- IFAD Wants $265b Investment to Fight Poverty
At least $265 billion annual investment is required to end poverty and hunger by 2030, International Fund for Agricultural Development (IFAD), says.
Mr. Kanayo Nwanze, President of IFAD, said at a UN International Conference on ‘Investing in Inclusive Rural Transformation: Innovative Approaches to Financing,”.
The conference is holding in Rome from Jan. 26 to 27.
He said the world should take urgent action to mobilise the estimated 265 billion dollars a year needed to achieve the first two Sustainable Development Goals (SDGs) to end poverty and hunger by 2030.
“The need is urgent.
“Despite decades of commitments and considerable effort to end poverty and hunger, nearly 800 million children, women and men still go hungry every day and an almost equal number live in extreme poverty.’’
Nwanze stressed the need to be more creative in using public resources and mobilise financing.
He emphasised the need to make it easier for the private sector and philanthropists to invest in rural areas, where rates of poverty and hunger was highest.
Nwanze stressed that the financing needs for development were enormous, but so were the opportunities.
“Agri-food is already a five trillion dollars sector, and it is growing. It holds tremendous promise for the private sector and for producers in developing countries,” he said.
He said the conference came at a critical time with political changes and humanitarian crises such as war, migration and natural disasters which were reshaping global priorities and potentially diverting money away from development.
According to him, the majority of these poor and hungry people lived in rural areas of developing countries.
“Investments need to be targeted to transform rural areas into vibrant places that offer all people the opportunity to have decent jobs and lead dignified lives free of poverty and hunger.”
NIPC Remits N5.4B in 5 Years
The Nigerian Investment Promotion Commission says it has remitted a total of N5.36 billion into the consolidated revenue fund from 2016 to the first quarter of 2021.
This represents 46 percent of its total revenue for the period.
Asides from monitoring all investment promotion activities in the country, the commission also assists incoming and existing investors by providing support services.
Part of these services is the pioneer incentive status which was aimed at encouraging investors.
According to the commission’s financial summary, it spent N6.16 billion and reserved N1.09 billion.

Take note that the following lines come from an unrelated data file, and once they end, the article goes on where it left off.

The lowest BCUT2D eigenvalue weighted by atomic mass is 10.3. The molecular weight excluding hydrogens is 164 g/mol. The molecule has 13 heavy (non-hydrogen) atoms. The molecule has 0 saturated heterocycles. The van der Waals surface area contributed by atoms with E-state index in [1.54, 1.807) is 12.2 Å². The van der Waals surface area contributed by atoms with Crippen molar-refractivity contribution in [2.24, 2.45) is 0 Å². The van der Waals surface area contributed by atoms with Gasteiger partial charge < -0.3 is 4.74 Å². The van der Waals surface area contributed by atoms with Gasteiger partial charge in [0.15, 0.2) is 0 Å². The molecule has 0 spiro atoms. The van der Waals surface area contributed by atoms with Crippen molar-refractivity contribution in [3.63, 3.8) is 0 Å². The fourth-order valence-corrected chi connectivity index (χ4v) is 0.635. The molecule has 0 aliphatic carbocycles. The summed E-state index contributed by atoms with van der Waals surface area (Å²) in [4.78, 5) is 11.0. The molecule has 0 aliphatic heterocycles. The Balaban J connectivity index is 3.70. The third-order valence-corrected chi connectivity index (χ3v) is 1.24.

The law allows the NIPC to apply fees charged for services rendered by it towards the discharge of its functions.
In the past five years, the commission has generated more in 2018 (N5.6 billion) and in 2020 (N3 billion).
In 2019, it generated N1.6 billion; 2016, N425 million; and 2017, N409 million.
In a previous interview, the Executive Secretary, Nigerian Investment Promotion Commission (NIPC), Yewande Sadiku, said the investment inflow to Nigeria has been under pressure for a few years, even prior to COVID-19.
“Looking at FDI flows to Nigeria in the last 20 years, we had a peak around 2011-2012 when the country recorded FDI of about $8.9billion. That was about the time the government sold oil assets to indigenous companies,” she said.
“Since then, FDI has been under serious pressure. There might have been a spike in one of the years. But, the trend has been downwards since then.
“When FDI in Nigeria was high, what we see is because the government policies or economic reforms stimulated the flow of the FDIs. So, when banking reforms, which required higher capital raising, led to consolidation, and when the reforms of the telecoms industry were done, and GSM licenses were issued, not only did the government sell licenses to make some money, those who bought those licenses created a completely new investment ecosystem, with a ripple effect in many sectors of the economy.”
The Time is Now for Global ESG Regulation: deVere CEO
A global regulatory framework for environmental, social and governance (ESG) investing is now urgently required, affirms the CEO of one of the world’s largest independent financial advisory and fintech organisations.
The ‘call to action’ from Nigel Green, the chief executive and founder of deVere Group, comes as major financial institutions are handling a massive uptick of inflows into the sector but at the same time facing accusations of inconsistency in their approach to sustainable impactful investments.
Mr Green says: “Environmental, social and governance investing is this decade’s ultimate investment megatrend – and it has been accelerated since the pandemic began.
“There’s been a dramatic increase of inflows into the sector from both retail and institutional investors as it has become clearer than ever that human health is reliant upon healthy ecosystems; that we need to ensure the sustainability of supply chains; and that those companies with robust corporate governance and good business practice fare better in difficult times and are ultimately best-positioned for the future.”
He continues: “The trend is unlikely to slow down in a post-pandemic world. Millennials, who are statistically more likely to seek responsible investment options, are set to become the major beneficiaries of the largest inter-generational transfer of wealth – an estimated $30trillion over the next few years.
“In addition, recent research reveals that the majority of environmental, social and governance investments have outperformed their non-sustainable counterparts over the last year and have had lower volatility.
“This will only serve to attract more investors.”
Given the continuing and increasing demand, Mr Green says that the regulatory landscape must reflect the situation.